As I reported over the weekend, now there are reports that there is a document out there that shows Toyota knew of the problems with its cars long before it did anything about it and that it hailed as a "win" its success in lobbying federal safety officials to limit a recall tied to sudden acceleration complaints to just 55,000 vehicles, saving the company $100 million. This piece of news prompted The PopTort blog to post a short comment reminding us of other similar "profits over safety" documents including the infamous "Pinto memo" where someone at Ford made calculations that concluded it would be cheaper for the company to do nothing to fix the defects in the Pinto even though it created the risks of death to consumers. The post also comments (and links to a copy of) a similar memo from GM in another case. Here is a video discussing some of the questions raised by the recently discovered document. It is short and doesn't really add much to the discussion but for whatever it is worth, here it is:

More and more on Toyota

As Toyota executives head to Capitol Hill today for the first of three hearings on the automaker's product safety record, here is a link to a story in The New York Times states that government watchdog groups are raising questions about whether deep financial and personal connections between lawmakers and Toyota could taint the Congressional investigation. The car company had 31 lobbyists working in Washington last year and has spent nearly $25 million on federal regulatory and legislative lobbying matters in the last five years, far more than any other foreign automaker. A number of lawmakers have personal financial ties to Toyota as well. For more comments on the significance of the Congressional hearings go here. Meanwhile, Federal prosecutors have also launched a criminal investigation into Toyota's safety problems. For the AP story on this go here, which also includes a short video news story.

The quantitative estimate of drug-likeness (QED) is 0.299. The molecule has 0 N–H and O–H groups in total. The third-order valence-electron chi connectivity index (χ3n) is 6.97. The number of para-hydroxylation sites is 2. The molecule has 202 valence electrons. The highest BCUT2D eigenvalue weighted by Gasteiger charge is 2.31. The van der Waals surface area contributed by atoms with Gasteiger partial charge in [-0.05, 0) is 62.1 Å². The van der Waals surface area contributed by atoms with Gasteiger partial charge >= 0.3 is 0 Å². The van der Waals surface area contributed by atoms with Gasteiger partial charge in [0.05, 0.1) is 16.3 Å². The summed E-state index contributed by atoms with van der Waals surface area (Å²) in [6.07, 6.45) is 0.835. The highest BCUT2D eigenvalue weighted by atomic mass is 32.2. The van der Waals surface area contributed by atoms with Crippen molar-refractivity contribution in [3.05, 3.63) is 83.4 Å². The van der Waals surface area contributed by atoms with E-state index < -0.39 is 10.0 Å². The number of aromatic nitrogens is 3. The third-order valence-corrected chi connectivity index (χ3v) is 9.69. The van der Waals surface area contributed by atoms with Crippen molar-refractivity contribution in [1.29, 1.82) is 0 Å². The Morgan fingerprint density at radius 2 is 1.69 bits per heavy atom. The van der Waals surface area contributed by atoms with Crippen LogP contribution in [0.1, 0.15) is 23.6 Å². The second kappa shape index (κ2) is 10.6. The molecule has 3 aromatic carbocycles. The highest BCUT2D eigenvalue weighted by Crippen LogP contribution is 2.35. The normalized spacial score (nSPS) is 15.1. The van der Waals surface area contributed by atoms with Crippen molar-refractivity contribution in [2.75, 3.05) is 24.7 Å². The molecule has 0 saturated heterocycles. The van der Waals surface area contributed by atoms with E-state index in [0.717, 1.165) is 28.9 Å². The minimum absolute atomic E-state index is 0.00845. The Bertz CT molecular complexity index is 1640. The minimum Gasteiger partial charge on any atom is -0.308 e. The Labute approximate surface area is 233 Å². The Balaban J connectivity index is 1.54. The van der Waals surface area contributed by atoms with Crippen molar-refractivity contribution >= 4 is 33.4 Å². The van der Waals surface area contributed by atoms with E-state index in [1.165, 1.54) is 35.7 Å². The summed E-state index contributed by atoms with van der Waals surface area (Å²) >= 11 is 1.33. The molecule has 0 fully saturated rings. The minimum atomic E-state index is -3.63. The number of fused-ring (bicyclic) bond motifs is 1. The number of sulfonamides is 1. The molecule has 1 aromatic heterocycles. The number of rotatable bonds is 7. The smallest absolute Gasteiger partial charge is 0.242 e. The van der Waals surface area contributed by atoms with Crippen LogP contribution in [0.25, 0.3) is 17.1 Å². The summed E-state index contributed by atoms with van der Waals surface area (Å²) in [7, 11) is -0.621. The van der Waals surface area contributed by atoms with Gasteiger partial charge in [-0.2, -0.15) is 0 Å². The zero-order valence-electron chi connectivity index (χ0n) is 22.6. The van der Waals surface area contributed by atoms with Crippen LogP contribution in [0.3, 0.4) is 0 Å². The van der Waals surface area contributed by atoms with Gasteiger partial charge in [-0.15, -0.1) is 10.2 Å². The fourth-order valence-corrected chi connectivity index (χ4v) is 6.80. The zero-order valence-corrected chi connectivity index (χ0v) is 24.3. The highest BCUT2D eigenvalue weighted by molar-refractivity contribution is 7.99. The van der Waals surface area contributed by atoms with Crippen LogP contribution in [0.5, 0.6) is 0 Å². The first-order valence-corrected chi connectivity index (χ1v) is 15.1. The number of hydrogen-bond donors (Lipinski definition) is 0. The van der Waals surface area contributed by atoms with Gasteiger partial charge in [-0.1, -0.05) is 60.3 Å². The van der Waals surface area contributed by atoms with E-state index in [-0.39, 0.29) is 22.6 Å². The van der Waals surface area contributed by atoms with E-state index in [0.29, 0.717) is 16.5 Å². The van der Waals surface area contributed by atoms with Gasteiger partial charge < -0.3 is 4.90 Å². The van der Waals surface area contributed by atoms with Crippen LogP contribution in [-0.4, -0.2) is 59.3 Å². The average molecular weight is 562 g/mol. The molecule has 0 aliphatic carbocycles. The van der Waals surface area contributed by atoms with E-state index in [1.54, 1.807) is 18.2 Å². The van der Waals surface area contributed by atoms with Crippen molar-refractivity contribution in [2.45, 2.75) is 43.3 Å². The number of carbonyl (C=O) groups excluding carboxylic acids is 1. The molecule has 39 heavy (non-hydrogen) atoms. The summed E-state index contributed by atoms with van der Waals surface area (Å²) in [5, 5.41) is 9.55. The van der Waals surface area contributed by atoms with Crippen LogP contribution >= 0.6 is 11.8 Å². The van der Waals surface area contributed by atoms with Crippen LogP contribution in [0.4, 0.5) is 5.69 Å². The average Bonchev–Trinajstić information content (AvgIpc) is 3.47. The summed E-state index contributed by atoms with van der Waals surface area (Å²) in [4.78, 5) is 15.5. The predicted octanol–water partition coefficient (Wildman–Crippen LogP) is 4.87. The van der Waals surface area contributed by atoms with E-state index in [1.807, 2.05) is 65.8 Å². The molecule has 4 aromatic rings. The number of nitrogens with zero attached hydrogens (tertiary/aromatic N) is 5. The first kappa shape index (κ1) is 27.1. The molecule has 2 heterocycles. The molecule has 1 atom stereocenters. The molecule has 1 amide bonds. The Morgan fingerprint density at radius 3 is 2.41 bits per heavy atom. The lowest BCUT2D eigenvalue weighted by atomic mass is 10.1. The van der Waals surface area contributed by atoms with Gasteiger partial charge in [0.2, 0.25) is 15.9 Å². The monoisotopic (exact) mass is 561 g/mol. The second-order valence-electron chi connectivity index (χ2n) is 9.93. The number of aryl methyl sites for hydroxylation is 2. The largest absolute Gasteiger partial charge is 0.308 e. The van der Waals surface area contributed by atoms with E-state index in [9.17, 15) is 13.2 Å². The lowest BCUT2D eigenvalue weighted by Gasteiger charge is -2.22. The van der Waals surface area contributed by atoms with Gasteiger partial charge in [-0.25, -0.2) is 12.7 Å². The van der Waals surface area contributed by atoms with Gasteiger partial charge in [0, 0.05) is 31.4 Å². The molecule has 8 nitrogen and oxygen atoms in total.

Monday, February 22, 2010

More bad news for Toyota